I’m delighted to hear from you. I encourage you to talk about Man Alive with everyone you love. The ends for each person matter a lot less than the means, learning how to choose admirably at every inflection point. If you and everyone you prize most highly make a habit of that kind of thinking, everything will get better for each of you, and your relationships with each other will become steadily more perfect.

I would scoff at those kinds of promises from anyone else, but my own life is my own best proof that self-adoration really works.

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  • Brian Brady

    “I look smart to you because I’ve spent my
    time on these issues, while you and other people were concentrating on
    other things. Specialization makes all of us smarter, and the only way I
    could actually flummox you is by concealing what I’ve learned. If I
    share what I know, not only can anyone else learn it, in due course I
    will be eclipsed entirely. I think that’s wonderful.”

    This may be the best thing you’ve written in the 7 years I’ve known you. FWIW, readers should know that Greg readily shares with anyone who is interested, challenges you, and delights in your discoveries.

    • Bless you, sir. Thank you.

      I find that kind of only-I-am-smart-enough-to-get-this attitude doubly stunning. First, it’s false. Any normal human being can master the most arcane of disciplines — which category most certainly does not include moral or political philosophy — if he is willing to put in the effort. And if it were true, the implication is that we are all doomed, since all-but-one of us is too stupid to live. I’m interested in ideas no one else has cared much about, until now. My aim is to change that, but the only way to effect that change is to evangelize egoism. The good news is, my map more-accurately reflects the territory, so it will prevail in due course, for precisely the same reason Indian numerals supplanted Roman numbers.

  • The Cul-De-Sac Hero

    “I’ve stopped writing satire because of it, and I realized today that there is a style of joke that is as self-destructive as satire, so that goes, too.”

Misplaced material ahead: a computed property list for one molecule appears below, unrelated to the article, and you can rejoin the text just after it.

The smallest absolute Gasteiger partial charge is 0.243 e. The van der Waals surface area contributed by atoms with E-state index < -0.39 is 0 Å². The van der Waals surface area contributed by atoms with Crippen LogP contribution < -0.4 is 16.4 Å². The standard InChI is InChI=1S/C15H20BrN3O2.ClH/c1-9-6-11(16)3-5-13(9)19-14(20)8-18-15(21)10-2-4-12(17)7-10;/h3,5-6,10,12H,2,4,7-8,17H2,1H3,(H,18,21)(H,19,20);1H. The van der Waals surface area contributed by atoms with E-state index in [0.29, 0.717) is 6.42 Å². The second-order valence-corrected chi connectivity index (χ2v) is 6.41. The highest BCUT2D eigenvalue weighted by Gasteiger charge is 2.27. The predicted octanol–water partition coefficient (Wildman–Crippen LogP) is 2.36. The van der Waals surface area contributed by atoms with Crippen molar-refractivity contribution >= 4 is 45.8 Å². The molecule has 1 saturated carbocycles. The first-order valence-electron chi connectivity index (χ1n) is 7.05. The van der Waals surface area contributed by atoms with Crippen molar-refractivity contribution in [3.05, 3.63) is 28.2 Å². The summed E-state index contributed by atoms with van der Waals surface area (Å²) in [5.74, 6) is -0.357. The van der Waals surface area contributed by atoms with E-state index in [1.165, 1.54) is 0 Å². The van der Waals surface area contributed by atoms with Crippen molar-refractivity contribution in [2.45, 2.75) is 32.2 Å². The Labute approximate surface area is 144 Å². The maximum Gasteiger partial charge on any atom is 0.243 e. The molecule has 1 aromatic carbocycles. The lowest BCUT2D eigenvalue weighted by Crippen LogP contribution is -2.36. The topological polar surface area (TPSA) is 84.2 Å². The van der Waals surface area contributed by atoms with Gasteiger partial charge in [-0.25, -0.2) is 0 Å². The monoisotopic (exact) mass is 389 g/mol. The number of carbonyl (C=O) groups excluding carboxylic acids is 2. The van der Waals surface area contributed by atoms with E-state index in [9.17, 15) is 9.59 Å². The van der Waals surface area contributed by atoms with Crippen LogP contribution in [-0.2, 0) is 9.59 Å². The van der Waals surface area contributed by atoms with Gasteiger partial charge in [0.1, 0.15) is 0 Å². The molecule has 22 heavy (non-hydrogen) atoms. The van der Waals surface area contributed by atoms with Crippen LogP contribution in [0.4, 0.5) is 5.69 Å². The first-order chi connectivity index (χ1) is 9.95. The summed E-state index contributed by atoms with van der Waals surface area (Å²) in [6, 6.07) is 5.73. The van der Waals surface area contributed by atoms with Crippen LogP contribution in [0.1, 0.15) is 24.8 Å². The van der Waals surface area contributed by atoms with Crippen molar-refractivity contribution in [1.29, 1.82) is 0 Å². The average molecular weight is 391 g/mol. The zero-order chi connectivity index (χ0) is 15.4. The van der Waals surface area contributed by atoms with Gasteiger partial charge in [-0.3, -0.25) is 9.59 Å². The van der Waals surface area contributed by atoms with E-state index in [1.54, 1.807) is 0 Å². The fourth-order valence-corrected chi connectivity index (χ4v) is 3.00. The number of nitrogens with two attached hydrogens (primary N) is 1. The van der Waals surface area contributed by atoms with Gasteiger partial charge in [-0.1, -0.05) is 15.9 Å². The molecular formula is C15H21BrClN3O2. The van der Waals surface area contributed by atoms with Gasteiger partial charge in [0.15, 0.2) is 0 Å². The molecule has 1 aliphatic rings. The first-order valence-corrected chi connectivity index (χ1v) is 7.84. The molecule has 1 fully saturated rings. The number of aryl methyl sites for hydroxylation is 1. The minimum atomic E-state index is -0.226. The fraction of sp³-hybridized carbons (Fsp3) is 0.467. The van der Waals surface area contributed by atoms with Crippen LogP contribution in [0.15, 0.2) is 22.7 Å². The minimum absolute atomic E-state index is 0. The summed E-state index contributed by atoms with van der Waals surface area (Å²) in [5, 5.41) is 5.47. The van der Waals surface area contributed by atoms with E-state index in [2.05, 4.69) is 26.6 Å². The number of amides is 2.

I too found the number line to be the most compelling aspect of Man Alive. Since I’ve adopted it, I have found that satire and sarcasm don’t feel the same. I have written many a sarcastic quip into twitter or someone’s comments section only to stop short before hitting the Post button and think, “What does this post say about me?” It’s hard, because I am naturally such as sarcastic person and it is something I’ve consciously tried to reduce, even before I discovered Greg Swann’s theory.

    Now, I still believe that sarcasm and satire are useful tools. For instance, what are you supposed to say when a school official is reported to say, “Perception is reality.” In my mind, the joke writes itself.

    Student draws bomb – school levels suspension because "Perception is Reality" School officially enters twilight zone. http://t.co/jnAFAMrAYc— The Cul-De-Sac Hero (@TheCulDeSacHero) October 16, 2013

    I hope the link to my twit works. In case it doesn’t: https://twitter.com/TheCulDeSacHero/status/390603985574309888

    The question this brings me to: is it worth it to sacrifice the self-worth to put something so asinine down? If the results are satisfying, does it balance out? I have to wonder if such ridicule spewed towards someone causes a defensive reaction, so, the energy would be best used in another way.

    • My apologies. I didn’t see this comment when it came in.

      As I noted, this is a work in progress for me, figuring out where to draw lines. As with you, I find myself abandoning comments unposted, because all I would be doing is akin to snapping a towel — which is undoubtedly a deliberate infliction of injury.

      Here are some helpful questions:

      Will I love myself more after doing this? Is this an event I will want to call to mind later as a fond memory? Will doing this change any minds? Would I want to see my children acting this way? Would I want for them to adopt my example? What will have come to be more beautiful as the result of my being ugly in this way?

      I don’t want to take anything away from anyone, but I don’t think I’m missing anything by ridding my life, as much as I can, of casual cruelty.